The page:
44 46
    52 53 55 58 59
    61 62
    78 79
    80 82 83 85 86 87 88 89
    92 93 94 95 96 97 99

  22. Oops! I forgot to list 55, but I haven’t found it, either. I hadn’t thought to apply the 66 trick to 91, but thanks to Steven, I’ve now added that to my list.

    Of the ones on your list, Steven, I know that 59 and 61 are possible, but very tricky. I am still searching for 83 and 85, because mathmom says she found a way to get them.

  23. 83 and 85 use a trick similar to the one for 30 and 33, but different. 😉

    Could you give a little hint to get me looking in the right direction for the trick for 55 and 91? It’s still eluding me. Thanks!

  24. Yes, I was just coming to report that I’d found them, when I saw your hint. Double decimals—no wonder it took me so long! As far as I know, there is no trick for 55 yet. For 66, 77, and 91, it turns out that one of the factorials is very close to a certain perfect square, the root of which can be adjusted to give all sorts of numbers, most of which you already have expressions for.

    There is at least one other way to get 77, which involves a square root and a decimal. Tricky!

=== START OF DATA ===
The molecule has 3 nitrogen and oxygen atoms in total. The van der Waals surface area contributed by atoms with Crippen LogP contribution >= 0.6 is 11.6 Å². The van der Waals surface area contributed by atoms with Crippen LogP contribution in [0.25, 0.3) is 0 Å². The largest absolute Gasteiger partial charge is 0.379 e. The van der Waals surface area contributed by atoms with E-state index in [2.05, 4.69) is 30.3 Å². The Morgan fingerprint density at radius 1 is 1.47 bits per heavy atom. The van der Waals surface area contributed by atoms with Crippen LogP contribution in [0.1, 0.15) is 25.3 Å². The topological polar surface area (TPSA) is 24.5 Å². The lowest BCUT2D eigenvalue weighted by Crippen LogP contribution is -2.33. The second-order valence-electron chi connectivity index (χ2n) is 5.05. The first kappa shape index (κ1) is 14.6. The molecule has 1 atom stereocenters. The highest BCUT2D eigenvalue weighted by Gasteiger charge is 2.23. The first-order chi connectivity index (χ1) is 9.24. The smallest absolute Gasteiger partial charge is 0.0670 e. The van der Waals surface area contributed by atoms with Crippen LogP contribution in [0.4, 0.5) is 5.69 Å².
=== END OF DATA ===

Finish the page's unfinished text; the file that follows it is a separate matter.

My score now stands at 76%. Does anyone else have any of the other numbers, or do you think it’s possible that we have found everything?

  25. Thanks, that was enough to get me to 66, 77 and 91!

    I still don’t have 59 and 61 either, but I’ll keep looking for those.

    I’m not totally convinced that we’ve “used up” the trick that worked for 83, 84, 85 — I feel like I’ve just started playing with it, so there may be more it can do.

    But I do think we’re coming close to having everything possible, if we don’t already.

  26. I did just get 59 and 61 just now, so I think I have everything everyone else has said they have. I’m almost ready to admit defeat on the rest, but not quite. 🙂

  27. Thanks for posting the link, mathmom! I went to look last week, but they hadn’t put the answers out by then. It’s good to know we didn’t miss anything.

  28. This is brilliant! I found the site revising for the UKMT maths challenge and I’m hooked! In between coursework, I have managed 53 anwsers, but I’m still working on it! Thanks 🙂

  29. Someone needs to post the answer link in the chat conversation because I want to see if there was any other way to get any of the numbers